Environmentalists are hopeful that a new government body will have the teeth to implement long-awaited protections for the Hauraki Gulf.
The government this morning announced it will set up a ministerial advisory committee to put the Sea Change Plan into action, nearly two years after it was released.
The 300-page Sea Change Plan puts forward 181 proposals for improving the health of the Hauraki Gulf and the species that inhabit it.
It seeks to ease pressure on fish and wildlife stocks, restore the health of the gulf's fragile ecosystems and stem the flow of sediment and heavy metals leaching into water.
But it's been sitting dormant for two years, until today.
Conservation Minister Eugenie Sage said the new ministerial advisory committee would assess the plan's recommendations and report back to government.
"There is a common interest across a range of stakeholders in restoring the Hauraki Gulf to health," she said.
"It will mean better fisheries, both recreationally and commercially; it will mean improving the habitat for the myriad of marine mammals, sea birds and fish species there; and it'll mean improving its recreational value."
Recommendations include phasing out destructive fishing methods like bottom trawling by 2025 and creating 15 new marine protected areas.
The minister said there wouldn't be additional funding allocated for the plan, but she's confident there would be enough resources available through the existing Department of Conservation and Fisheries New Zealand budgets.
"The state of the gulf has continued to decline - we need to improve it. It's a key area for Auckland and Waikato regions, it generates $2.7 billion in economic return. Its health needs to be improved."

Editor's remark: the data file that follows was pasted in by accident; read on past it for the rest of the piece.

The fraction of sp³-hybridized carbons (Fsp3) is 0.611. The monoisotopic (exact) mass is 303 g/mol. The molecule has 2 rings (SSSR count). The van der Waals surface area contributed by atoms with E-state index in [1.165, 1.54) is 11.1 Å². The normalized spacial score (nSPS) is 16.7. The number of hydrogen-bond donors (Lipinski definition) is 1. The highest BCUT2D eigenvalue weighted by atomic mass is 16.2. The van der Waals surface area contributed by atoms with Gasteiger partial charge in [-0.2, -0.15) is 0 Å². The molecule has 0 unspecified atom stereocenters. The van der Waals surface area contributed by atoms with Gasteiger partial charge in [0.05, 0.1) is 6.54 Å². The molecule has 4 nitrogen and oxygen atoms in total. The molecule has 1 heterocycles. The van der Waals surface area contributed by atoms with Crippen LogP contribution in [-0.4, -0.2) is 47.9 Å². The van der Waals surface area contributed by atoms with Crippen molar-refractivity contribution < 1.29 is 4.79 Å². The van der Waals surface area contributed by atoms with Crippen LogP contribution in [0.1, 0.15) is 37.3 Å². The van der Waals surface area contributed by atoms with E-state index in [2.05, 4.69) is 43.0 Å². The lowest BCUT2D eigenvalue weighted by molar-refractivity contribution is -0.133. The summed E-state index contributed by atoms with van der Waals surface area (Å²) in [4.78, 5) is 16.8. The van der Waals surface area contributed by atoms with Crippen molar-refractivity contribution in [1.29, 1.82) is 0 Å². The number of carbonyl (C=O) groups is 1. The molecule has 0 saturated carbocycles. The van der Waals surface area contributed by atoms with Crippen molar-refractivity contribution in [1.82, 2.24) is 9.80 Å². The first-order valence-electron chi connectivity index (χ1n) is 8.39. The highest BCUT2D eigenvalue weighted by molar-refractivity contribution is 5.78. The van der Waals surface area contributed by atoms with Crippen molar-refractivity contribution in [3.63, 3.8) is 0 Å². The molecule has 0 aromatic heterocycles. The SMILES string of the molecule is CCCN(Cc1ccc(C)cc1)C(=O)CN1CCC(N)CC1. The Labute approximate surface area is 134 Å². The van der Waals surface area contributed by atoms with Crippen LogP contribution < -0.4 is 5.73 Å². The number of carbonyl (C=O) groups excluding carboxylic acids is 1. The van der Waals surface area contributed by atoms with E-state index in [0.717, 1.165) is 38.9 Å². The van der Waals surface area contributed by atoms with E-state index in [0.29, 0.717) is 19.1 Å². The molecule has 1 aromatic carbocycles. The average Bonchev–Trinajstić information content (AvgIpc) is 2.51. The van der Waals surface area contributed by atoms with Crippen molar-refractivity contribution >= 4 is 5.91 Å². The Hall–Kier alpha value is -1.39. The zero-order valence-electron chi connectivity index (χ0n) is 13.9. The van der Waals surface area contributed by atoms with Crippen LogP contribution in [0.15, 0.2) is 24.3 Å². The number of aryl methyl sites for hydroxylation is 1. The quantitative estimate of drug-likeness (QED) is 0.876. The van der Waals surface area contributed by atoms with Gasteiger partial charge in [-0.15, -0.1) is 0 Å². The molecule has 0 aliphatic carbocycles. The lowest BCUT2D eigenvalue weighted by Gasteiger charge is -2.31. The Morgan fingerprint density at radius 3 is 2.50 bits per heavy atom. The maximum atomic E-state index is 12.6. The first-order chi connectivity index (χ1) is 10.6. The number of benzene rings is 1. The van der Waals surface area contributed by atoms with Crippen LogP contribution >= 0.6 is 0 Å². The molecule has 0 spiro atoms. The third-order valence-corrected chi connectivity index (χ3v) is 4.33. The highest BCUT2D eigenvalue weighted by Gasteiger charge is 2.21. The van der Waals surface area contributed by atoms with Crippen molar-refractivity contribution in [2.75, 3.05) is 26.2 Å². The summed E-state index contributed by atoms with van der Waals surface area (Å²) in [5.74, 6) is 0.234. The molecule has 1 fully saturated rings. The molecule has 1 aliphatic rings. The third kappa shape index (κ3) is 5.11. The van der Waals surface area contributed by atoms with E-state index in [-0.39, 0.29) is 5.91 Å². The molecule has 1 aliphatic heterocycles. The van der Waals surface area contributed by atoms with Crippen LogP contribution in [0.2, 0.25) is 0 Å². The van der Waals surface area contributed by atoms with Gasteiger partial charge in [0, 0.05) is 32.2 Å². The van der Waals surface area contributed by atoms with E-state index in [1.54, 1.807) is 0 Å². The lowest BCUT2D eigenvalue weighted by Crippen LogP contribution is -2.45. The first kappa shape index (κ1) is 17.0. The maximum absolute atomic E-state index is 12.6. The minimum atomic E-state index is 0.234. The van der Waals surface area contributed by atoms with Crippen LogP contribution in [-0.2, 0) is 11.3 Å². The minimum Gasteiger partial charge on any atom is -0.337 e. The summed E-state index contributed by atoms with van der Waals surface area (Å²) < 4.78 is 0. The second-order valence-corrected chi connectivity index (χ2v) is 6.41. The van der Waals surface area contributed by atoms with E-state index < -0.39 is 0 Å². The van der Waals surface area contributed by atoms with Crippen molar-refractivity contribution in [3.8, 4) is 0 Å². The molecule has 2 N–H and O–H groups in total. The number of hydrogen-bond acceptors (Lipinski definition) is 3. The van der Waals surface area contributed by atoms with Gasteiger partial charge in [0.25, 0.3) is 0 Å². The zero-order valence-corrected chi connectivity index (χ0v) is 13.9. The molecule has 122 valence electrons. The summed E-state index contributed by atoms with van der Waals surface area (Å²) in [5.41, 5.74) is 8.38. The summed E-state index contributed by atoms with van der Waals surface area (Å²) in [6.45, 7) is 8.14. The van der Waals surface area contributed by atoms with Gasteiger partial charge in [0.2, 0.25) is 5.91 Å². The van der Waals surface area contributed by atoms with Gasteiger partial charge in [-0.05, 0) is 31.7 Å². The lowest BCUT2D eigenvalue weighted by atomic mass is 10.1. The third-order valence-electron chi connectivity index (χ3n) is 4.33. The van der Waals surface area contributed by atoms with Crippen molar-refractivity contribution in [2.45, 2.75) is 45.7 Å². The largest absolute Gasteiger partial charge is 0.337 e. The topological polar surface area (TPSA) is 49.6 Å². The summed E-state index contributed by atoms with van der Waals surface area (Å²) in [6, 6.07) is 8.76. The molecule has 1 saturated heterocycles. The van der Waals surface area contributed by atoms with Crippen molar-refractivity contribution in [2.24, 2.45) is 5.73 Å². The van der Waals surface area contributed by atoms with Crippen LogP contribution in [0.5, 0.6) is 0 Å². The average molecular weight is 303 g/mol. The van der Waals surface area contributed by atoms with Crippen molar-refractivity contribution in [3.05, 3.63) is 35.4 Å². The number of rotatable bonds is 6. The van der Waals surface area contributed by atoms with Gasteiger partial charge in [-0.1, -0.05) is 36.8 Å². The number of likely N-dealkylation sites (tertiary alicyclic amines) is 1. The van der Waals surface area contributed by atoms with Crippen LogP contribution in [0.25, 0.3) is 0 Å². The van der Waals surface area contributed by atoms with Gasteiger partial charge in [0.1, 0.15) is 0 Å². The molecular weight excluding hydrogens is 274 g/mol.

New Zealand Sport Fishing Council spokesperson Scott Macindoe was in no doubt which of the Sea Change recommendations he wanted to see first.
"Eliminate trawling," he said. "There simply is no place for those methods in the Hauraki Gulf, not to mention the entire inshore fishery of Aotearoa."
However, Mr Macindoe said banning trawling from the gulf alone would just move fishing operators to other areas, and he doubted it'd cause a net reduction in the trawling catch.
"We're just displacing this awful practice into the next-door neighbour's place."
Environmental Defence Society spokesperson Raewyn Peart said it had been a frustrating wait since the report was released in December 2016.
"We were hoping to have action shortly after the plan was released so it's been highly disappointing that it's taken so long but I think the important thing now is to get up and running and see some action."
She's optimistic the new committee would have some real teeth and not be bogged-down by bureaucracy.
"It is aspirational and it does push the boundaries in some areas, but it kind of has to," she said.
"Business-as-usual just doesn't cut it - the gulf is in a poorer state than it ever has been. But it's not so aspirational that it isn't do-able."
The committee is expected to begin its work early next year.